Next week is National Ground Water Awareness Week, and the timing couldn’t be better, as the national conversation about the effects of hydraulic fracturing, or fracking--the process of pumping toxic chemicals and water underground to release natural gas—heats up. (If you haven’t yet seen the Oscar-nominated documentary Gasland, it’s worth an evening.) The natural gas industry claims that fracking is safe, but many people who live in the areas where it’s taking place don’t think so.
On Sunday, the New York Times ran a frightening article on the Environmental Protection Agency’s lax regulating of the natural gas industry in Pennsylvania. In a Grist article, EPA Lets Natural Gas Industry Brazenly Pollute My State’s Drinking Water, Tom Laskawy says that he was “utterly gobsmacked by this crack piece of reporting.” According to the Times, wastewater from fracking is full of salt, benzene, diesel fuel, and other toxic chemicals–and is far more dangerous (and radioactive) than the EPA or state environmental agencies admit. The toxic, radioactive wastewater is often sent to local sewage treatment plants that, in some cases, discharge it back into rivers. “The EPA has decided the best way to ensure no one panics about radioactive drinking water is by not testing for it,” Laskway reports.
Grist’s Christopher Mims reports that Pittsburgh’s drinking water is radioactive, thanks to fracking. “Residents of Pittsburgh—as well as potentially tens of millions of other everyday citizens in the Northeast corridor who rely on their taps to deliver safe water--are consuming unknown and potentially dangerous amounts of radium in every glass of water,” Mims writes. John Hanger, secretary of Pennsylvania's Department of Environmental Protection until June 2010, confirmed this on his own blog. Mims predicts that New York state is next--and the drilling could threaten New York City’s drinking water.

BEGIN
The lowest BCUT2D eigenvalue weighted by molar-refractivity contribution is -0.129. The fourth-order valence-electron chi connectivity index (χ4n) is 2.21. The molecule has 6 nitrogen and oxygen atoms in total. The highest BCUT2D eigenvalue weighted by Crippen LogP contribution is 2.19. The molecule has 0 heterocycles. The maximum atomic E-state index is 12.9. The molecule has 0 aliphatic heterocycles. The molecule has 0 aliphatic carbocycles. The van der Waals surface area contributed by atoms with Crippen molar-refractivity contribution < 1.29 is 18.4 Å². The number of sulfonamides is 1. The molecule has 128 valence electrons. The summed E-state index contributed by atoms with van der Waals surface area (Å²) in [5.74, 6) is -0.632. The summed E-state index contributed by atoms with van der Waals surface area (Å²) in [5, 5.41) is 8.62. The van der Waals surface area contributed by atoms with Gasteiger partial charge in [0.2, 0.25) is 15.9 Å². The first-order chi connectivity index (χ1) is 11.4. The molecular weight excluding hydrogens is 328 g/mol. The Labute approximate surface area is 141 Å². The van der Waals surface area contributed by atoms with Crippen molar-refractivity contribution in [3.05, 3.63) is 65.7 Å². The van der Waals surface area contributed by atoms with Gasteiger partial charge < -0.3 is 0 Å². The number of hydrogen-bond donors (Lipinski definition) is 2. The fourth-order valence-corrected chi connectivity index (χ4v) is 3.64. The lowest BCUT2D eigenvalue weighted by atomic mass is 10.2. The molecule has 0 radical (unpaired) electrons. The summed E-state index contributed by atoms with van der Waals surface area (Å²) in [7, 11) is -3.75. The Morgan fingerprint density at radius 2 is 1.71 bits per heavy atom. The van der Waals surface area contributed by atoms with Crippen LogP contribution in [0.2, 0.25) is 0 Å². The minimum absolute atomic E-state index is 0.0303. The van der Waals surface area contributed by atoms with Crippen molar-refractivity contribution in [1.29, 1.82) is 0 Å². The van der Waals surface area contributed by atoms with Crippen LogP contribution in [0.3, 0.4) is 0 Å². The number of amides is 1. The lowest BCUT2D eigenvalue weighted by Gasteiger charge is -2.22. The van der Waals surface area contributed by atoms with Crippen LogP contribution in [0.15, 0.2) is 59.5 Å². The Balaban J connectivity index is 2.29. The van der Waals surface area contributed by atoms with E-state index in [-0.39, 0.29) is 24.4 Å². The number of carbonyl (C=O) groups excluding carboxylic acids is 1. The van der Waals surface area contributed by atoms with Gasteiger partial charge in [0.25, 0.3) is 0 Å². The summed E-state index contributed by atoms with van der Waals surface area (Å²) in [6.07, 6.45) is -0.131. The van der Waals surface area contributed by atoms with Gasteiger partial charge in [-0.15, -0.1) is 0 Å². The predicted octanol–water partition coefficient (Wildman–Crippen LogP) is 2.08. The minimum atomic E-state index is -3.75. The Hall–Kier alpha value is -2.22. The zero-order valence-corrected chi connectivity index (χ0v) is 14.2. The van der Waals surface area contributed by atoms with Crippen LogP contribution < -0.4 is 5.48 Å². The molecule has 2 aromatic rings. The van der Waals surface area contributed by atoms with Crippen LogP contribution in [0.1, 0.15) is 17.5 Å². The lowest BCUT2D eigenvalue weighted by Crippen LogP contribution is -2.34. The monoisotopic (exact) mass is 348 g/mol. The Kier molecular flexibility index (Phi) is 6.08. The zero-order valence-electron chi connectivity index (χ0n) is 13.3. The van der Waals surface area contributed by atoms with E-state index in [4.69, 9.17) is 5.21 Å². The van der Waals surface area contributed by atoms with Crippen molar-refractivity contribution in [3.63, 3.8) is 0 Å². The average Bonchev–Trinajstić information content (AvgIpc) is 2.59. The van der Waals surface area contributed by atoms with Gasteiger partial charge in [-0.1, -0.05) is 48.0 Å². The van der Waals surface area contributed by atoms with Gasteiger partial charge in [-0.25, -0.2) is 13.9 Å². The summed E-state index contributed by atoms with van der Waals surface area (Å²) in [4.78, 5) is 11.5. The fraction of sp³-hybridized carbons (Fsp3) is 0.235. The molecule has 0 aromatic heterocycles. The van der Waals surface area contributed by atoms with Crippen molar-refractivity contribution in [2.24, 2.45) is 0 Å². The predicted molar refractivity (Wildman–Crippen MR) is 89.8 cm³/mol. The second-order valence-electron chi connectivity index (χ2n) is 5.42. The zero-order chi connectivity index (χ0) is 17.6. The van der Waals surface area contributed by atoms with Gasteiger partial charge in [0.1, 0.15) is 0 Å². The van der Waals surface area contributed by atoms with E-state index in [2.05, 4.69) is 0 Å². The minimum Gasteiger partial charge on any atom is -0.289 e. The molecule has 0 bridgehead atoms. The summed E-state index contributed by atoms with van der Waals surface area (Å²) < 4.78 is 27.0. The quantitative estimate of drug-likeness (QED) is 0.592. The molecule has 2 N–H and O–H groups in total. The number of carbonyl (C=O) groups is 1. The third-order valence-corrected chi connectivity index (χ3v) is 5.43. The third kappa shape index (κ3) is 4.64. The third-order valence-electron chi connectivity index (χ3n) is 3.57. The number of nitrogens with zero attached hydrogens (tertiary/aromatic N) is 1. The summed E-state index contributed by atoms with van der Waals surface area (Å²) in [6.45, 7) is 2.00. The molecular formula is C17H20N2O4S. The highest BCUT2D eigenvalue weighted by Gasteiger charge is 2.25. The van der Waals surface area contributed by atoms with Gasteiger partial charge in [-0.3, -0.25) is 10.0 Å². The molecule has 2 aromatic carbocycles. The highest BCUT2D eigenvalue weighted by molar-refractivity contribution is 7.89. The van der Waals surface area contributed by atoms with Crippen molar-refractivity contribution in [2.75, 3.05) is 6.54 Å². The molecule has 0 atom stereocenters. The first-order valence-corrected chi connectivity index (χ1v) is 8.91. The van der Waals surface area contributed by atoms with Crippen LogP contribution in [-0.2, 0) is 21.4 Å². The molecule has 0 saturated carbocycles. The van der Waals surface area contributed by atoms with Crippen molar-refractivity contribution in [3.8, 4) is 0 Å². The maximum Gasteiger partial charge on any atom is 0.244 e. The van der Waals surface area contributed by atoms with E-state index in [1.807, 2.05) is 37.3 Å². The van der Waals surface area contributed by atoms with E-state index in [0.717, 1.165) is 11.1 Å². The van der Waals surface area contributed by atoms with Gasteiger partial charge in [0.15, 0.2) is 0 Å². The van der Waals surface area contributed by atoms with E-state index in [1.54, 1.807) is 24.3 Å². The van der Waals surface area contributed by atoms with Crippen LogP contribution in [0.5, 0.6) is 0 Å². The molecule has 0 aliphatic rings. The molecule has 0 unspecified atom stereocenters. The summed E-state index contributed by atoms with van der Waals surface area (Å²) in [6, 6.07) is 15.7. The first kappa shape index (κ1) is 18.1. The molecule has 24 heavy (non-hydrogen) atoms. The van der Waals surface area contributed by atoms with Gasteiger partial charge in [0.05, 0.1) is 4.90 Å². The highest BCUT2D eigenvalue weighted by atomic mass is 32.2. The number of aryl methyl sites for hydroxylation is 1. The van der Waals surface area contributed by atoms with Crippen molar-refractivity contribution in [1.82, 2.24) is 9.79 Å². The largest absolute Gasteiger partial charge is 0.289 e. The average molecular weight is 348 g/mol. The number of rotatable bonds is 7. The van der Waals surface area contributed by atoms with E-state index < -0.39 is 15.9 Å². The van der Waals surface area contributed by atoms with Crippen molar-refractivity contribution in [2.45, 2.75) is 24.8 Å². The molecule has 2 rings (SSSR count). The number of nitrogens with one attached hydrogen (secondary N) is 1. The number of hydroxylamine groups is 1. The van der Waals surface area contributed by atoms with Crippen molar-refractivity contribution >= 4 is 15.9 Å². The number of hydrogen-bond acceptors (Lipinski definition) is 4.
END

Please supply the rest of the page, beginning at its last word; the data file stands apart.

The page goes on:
In its announcement about Ground Water Awareness Week, the EPA reports that more than 90 percent of all public drinking water systems rely on ground water, and millions of Americans rely on ground water from aquifers to supply their private wells. The EPA's "Citizen's Guide to Ground Water Protection" encourages citizens to take an active and positive role in protecting their community's ground water supplies. Tell the agency--and every other official who will listen--that the serious issues around fracking and ground water matter to you.
The documentary "Gasland" exposes the deeply disturbing--even terrifying--effects of natural gas drilling on ground water.